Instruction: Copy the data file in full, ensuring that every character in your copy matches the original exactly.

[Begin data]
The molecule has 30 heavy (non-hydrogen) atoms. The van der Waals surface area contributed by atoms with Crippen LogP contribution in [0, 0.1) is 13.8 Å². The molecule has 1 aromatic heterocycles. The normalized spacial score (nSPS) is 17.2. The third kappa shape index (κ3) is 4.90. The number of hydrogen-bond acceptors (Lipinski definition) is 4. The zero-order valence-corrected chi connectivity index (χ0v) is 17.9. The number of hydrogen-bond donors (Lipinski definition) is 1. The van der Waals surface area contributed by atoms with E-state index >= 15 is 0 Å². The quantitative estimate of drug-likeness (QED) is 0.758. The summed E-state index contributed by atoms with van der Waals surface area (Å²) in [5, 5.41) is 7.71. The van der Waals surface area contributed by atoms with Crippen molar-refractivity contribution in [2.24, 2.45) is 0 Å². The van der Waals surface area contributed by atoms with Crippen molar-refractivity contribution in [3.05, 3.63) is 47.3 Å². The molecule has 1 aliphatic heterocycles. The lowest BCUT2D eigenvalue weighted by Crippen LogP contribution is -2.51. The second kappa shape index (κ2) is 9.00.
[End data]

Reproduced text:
The molecule has 30 heavy (non-hydrogen) atoms. The van der Waals surface area contributed by atoms with Crippen LogP contribution in [0, 0.1) is 13.8 Å². The molecule has 1 aromatic heterocycles. The normalized spacial score (nSPS) is 17.2. The third kappa shape index (κ3) is 4.90. The number of hydrogen-bond acceptors (Lipinski definition) is 4. The zero-order valence-corrected chi connectivity index (χ0v) is 17.9. The number of hydrogen-bond donors (Lipinski definition) is 1. The van der Waals surface area contributed by atoms with E-state index >= 15 is 0 Å². The quantitative estimate of drug-likeness (QED) is 0.758. The summed E-state index contributed by atoms with van der Waals surface area (Å²) in [5, 5.41) is 7.71. The van der Waals surface area contributed by atoms with Crippen molar-refractivity contribution in [2.24, 2.45) is 0 Å². The van der Waals surface area contributed by atoms with Crippen molar-refractivity contribution in [3.05, 3.63) is 47.3 Å². The molecule has 1 aliphatic heterocycles. The lowest BCUT2D eigenvalue weighted by Crippen LogP contribution is -2.51. The second kappa shape index (κ2) is 9.00.